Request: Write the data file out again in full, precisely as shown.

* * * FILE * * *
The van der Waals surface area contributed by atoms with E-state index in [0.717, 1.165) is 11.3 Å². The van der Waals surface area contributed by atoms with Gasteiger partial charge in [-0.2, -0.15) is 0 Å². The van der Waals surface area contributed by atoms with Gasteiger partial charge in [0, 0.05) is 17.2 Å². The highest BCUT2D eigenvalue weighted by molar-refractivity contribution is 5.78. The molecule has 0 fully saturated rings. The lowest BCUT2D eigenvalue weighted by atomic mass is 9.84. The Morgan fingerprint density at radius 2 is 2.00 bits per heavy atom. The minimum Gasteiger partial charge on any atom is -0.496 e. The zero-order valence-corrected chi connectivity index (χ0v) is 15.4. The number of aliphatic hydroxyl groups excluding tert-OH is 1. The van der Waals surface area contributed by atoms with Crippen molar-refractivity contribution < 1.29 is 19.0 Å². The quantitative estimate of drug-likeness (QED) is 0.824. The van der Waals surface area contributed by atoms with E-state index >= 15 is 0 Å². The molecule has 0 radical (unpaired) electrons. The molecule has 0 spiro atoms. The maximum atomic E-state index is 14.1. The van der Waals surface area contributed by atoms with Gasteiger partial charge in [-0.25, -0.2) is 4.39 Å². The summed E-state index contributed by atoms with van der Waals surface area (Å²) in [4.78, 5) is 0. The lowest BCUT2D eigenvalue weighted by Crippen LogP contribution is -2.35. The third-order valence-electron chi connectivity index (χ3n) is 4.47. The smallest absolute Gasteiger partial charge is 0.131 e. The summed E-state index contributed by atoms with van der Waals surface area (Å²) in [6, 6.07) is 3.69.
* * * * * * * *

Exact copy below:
The van der Waals surface area contributed by atoms with E-state index in [0.717, 1.165) is 11.3 Å². The van der Waals surface area contributed by atoms with Gasteiger partial charge in [-0.2, -0.15) is 0 Å². The van der Waals surface area contributed by atoms with Gasteiger partial charge in [0, 0.05) is 17.2 Å². The highest BCUT2D eigenvalue weighted by molar-refractivity contribution is 5.78. The molecule has 0 fully saturated rings. The lowest BCUT2D eigenvalue weighted by atomic mass is 9.84. The Morgan fingerprint density at radius 2 is 2.00 bits per heavy atom. The minimum Gasteiger partial charge on any atom is -0.496 e. The zero-order valence-corrected chi connectivity index (χ0v) is 15.4. The number of aliphatic hydroxyl groups excluding tert-OH is 1. The van der Waals surface area contributed by atoms with Crippen molar-refractivity contribution < 1.29 is 19.0 Å². The quantitative estimate of drug-likeness (QED) is 0.824. The van der Waals surface area contributed by atoms with E-state index >= 15 is 0 Å². The molecule has 0 radical (unpaired) electrons. The molecule has 0 spiro atoms. The maximum atomic E-state index is 14.1. The van der Waals surface area contributed by atoms with Gasteiger partial charge in [-0.25, -0.2) is 4.39 Å². The summed E-state index contributed by atoms with van der Waals surface area (Å²) in [4.78, 5) is 0. The lowest BCUT2D eigenvalue weighted by Crippen LogP contribution is -2.35. The third-order valence-electron chi connectivity index (χ3n) is 4.47. The smallest absolute Gasteiger partial charge is 0.131 e. The summed E-state index contributed by atoms with van der Waals surface area (Å²) in [6, 6.07) is 3.69.